Cardiology

Myths and Realities: Heart and Wine

August 26, 2010
Myths and Realities: Heart and Wine

By Aditya Mattoo, MD

Faculty Peer Reviewed

Not too long ago, a patient came to my clinic and said (I’m paraphrasing of course), “I never cared for alcohol, doctor, so I haven’t had much to drink since my college days.  Maybe champagne or wine on the rare special occasion, but I keep hearing about how wine is good for your heart, so I am thinking I should start drinking regularly.”  For years I have been telling patients don’t drink, don’t smoke, don’t do drugs, don’t …

Read more »

Selected Discussion of Presentation From The American College of Cardiology 59th Annual Scientific Sessions

August 24, 2010
Selected Discussion of Presentation From The American College of Cardiology 59th Annual Scientific Sessions

By Robert Donnino, MD

Faculty Peer Reviewed

The 59th Annual Scientific Sessions of the American College of Cardiology (ACC) took place in Atlanta on March 14-16, 2010. Despite inclement weather in the northeast causing the cancellation of many flights, a large number of NYU faculty, fellows, and others made it to Atlanta to give talks, presentations, or simply attend the conference.

As usual, the Sessions presented us with many important studies from around the world, some of which may change our clinical practice for years …

Read more »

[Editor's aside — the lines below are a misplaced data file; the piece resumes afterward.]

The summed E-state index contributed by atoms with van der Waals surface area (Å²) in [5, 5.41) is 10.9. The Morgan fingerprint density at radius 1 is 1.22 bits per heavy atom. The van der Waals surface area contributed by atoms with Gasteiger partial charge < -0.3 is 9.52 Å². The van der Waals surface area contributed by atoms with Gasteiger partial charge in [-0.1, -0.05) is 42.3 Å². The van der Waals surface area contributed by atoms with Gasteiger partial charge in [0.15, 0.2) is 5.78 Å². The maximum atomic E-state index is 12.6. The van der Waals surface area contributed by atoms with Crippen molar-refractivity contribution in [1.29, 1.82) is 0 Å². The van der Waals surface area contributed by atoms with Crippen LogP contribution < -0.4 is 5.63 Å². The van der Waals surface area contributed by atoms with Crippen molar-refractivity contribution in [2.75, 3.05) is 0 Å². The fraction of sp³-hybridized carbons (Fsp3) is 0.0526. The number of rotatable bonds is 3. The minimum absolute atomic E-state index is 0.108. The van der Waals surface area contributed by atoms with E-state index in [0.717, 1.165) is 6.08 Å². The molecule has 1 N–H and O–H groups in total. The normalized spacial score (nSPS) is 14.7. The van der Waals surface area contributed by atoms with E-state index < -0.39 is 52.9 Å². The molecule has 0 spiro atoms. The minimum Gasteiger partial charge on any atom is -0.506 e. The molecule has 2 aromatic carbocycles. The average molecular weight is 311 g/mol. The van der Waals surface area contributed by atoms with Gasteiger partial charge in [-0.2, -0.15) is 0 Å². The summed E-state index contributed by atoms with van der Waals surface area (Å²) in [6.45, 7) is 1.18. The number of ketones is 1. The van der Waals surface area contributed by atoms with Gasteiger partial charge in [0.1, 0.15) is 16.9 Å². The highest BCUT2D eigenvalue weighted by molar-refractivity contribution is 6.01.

Chronic Stable Angina 2.0

August 4, 2010
Chronic Stable Angina 2.0

By Brad Pfeffer, MD

Faculty Peer Reviewed

Case: A 75- year-old non-smoking male with a history of type II diabetes, hypertension and hyperlipidemia comes to clinic with several months of stable anginal chest pain provoked by ten blocks of exercise with no change in exercise tolerance. He has seen you several times over the past year and has been placed on aspirin, beta blockers, calcium channel blockers and long acting nitrates with some relief of symptoms. In addition, he is on atorvastatin with an LDL …

Read more »

Appropriateness for Revascularization in Stable Angina

July 22, 2010
Appropriateness for Revascularization in Stable Angina

Ramin Shayegan Hastings MD, Jonathan Willner MD, and Steven Sedlis MD

Introduction to Cases:

During the past several weeks, we have posted a series of cases addressing the appropriate treatment for patients with stable coronary artery disease. We have focused on indications for revascularization in stable angina. In all of the cases, the patients have been at high enough risk that stress tests and coronary angiography are performed.

There has been recent data and recommendations on the appropriate indications for revascularization in stable angina. These …

Read more »

Appropriateness for Revascularization in Stable Angina

July 1, 2010
Appropriateness for Revascularization in Stable Angina